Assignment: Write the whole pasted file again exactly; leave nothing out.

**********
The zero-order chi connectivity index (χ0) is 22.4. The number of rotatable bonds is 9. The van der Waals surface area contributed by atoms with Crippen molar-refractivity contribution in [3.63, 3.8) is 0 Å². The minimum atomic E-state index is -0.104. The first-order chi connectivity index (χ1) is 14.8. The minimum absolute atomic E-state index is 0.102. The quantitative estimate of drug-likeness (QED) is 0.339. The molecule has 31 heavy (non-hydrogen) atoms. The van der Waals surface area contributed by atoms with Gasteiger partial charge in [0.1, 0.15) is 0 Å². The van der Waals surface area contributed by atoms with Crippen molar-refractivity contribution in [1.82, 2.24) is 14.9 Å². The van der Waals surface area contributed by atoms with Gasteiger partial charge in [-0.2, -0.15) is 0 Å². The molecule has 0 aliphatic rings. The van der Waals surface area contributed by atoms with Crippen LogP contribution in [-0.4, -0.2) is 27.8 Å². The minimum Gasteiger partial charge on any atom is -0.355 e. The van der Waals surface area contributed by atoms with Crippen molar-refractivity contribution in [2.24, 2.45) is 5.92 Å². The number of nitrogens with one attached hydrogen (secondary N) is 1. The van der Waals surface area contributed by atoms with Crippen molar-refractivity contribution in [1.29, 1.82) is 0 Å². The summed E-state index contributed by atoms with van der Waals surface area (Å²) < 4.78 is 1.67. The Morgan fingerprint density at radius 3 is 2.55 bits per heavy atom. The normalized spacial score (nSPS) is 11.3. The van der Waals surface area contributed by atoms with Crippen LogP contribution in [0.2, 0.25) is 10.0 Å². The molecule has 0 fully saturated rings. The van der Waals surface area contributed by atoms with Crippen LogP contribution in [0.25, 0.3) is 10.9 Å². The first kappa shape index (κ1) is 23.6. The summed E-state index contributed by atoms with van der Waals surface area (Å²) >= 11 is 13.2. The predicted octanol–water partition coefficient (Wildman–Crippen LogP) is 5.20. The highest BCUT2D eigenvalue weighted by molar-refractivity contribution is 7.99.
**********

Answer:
The zero-order chi connectivity index (χ0) is 22.4. The number of rotatable bonds is 9. The van der Waals surface area contributed by atoms with Crippen molar-refractivity contribution in [3.63, 3.8) is 0 Å². The minimum atomic E-state index is -0.104. The first-order chi connectivity index (χ1) is 14.8. The minimum absolute atomic E-state index is 0.102. The quantitative estimate of drug-likeness (QED) is 0.339. The molecule has 31 heavy (non-hydrogen) atoms. The van der Waals surface area contributed by atoms with Gasteiger partial charge in [0.1, 0.15) is 0 Å². The van der Waals surface area contributed by atoms with Crippen molar-refractivity contribution in [1.82, 2.24) is 14.9 Å². The van der Waals surface area contributed by atoms with Gasteiger partial charge in [-0.2, -0.15) is 0 Å². The molecule has 0 aliphatic rings. The van der Waals surface area contributed by atoms with Crippen LogP contribution in [-0.4, -0.2) is 27.8 Å². The minimum Gasteiger partial charge on any atom is -0.355 e. The van der Waals surface area contributed by atoms with Crippen molar-refractivity contribution in [2.24, 2.45) is 5.92 Å². The number of nitrogens with one attached hydrogen (secondary N) is 1. The van der Waals surface area contributed by atoms with Crippen molar-refractivity contribution in [1.29, 1.82) is 0 Å². The summed E-state index contributed by atoms with van der Waals surface area (Å²) < 4.78 is 1.67. The Morgan fingerprint density at radius 3 is 2.55 bits per heavy atom. The normalized spacial score (nSPS) is 11.3. The van der Waals surface area contributed by atoms with Crippen LogP contribution in [0.2, 0.25) is 10.0 Å². The molecule has 0 fully saturated rings. The van der Waals surface area contributed by atoms with Crippen LogP contribution in [0.25, 0.3) is 10.9 Å². The first kappa shape index (κ1) is 23.6. The summed E-state index contributed by atoms with van der Waals surface area (Å²) >= 11 is 13.2. The predicted octanol–water partition coefficient (Wildman–Crippen LogP) is 5.20. The highest BCUT2D eigenvalue weighted by molar-refractivity contribution is 7.99.